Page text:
Big data, big issues in Australia


Financier Worldwide Magazine

December 2013 Issue

December 2013 Issue

Big Data is the tracking and aggregation of a large volume of data from various sources such as search engine histories, emails, sales transaction histories, reward/loyalty programs and app downloads. It is of potentially significant value to business and is widely regarded as the new economic asset of our age. 

The extensive amounts of personal information we reveal as we transact online (and by carrying around our smart phone) has taken the relationship between customer profiling, predicting trends and marketing to a new level. Big Data is capable of tracking movements, behaviours, preferences and predicting the behaviour of individuals with unprecedented accuracy. The more access business has to Big Data the better they can target advertising and products that match (or rather predict) our specific interests.

The concepts of ‘personal information’ and ‘de-identified information’ and the applicability of the Australian Privacy Act to Big Data appear, at first glance, simple enough: Big Data collects and uses de‑identified data which is not covered by the Privacy Act. On further consideration, however, this is not as straightforward as it appears: can the information contained in Big Data sets ever truly (i.e., permanently) be de‑identified? 

Recently the Australian Privacy Commissioner gave a speech referring to a report that US chain store Walmart had purchased social media start‑up Social Calendar. This acquisition enabled Walmart to create customer profiles by cross referencing their data with that of Social Calendar, perhaps triggering targeted marketing around the time of loved ones’ birthdays, etc. The Commissioner noted that this raised privacy concerns for Social Calendar users, who would have had no idea that their data would be used by Walmart for marketing purposes. 

Another example of problematic use of Big Data occurred recently in the US when Target’s analysis of Big Data revealed its customers that were pregnant (with amazing accuracy). Target proceeded to send advertising material for maternity products to all of these customers. However, what Target had neglected to ascertain was that one of the pregnant customers was in fact an underage teenage girl and that its marketing material was seen by her father, who was not yet aware his daughter was pregnant.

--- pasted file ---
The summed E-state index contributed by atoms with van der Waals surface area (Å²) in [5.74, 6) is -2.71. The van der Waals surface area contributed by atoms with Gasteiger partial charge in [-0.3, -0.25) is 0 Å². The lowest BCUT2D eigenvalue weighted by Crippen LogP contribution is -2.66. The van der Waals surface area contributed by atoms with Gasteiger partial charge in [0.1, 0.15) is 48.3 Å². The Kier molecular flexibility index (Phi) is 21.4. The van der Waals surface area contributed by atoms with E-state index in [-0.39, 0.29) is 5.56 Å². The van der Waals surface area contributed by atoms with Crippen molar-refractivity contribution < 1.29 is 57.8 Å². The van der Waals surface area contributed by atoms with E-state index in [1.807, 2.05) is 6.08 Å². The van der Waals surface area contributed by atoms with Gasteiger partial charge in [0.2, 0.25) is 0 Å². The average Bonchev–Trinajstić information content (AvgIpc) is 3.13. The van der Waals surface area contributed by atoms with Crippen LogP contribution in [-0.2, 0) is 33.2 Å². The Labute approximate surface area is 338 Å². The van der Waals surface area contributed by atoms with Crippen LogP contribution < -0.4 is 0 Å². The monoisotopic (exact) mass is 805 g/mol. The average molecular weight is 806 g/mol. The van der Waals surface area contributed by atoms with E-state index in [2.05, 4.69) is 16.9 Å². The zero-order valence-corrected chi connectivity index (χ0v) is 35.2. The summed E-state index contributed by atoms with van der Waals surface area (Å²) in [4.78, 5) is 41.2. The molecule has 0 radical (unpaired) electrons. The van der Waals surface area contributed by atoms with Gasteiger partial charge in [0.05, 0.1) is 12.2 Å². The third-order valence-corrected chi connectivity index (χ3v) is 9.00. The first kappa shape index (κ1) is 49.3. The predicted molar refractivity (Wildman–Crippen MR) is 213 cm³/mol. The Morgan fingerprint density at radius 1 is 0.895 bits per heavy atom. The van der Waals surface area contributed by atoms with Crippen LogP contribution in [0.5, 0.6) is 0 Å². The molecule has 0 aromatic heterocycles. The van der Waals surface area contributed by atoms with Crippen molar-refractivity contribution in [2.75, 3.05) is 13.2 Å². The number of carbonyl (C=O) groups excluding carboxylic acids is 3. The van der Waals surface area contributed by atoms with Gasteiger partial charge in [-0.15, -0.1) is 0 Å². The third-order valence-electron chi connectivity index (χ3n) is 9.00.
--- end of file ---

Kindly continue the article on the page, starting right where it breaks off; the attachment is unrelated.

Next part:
Examples such as these make it increasingly clear that there is a gap between what can be done with Big Data, especially in the retail/consumer and financial services spaces, and what is currently regulated under Australian privacy law or what consumers are ready for. In fact, the Commissioner identified that there exists a gap between practice and regulation of Big Data and that, in the Big Data context, the Privacy Act’s consent model is under pressure. The Commissioner suggested that transparency was key to overcoming such issues. 

The Privacy Act generally regulates the collection, use and disclosure of personal information by imposing notification and consent obligations on entities collecting such information. Australian businesses usually provide such notice and obtain any such consents by way of a privacy policy notified to or accepted by individuals when they first provide their personal information. Of course, if only de‑identified or anonymous information is collected, no privacy policy needs to be notified or consented to. 

As Australian businesses have access to new and more advanced ways to aggregate information (in larger and larger data sets) and analyse such in a way that results in the re‑identification of individuals, this re‑identified (or likely re‑identifiable) information, its collection and use is then subject to the general obligations imposed by thePrivacy Act (even if originally collected in a de‑identified form).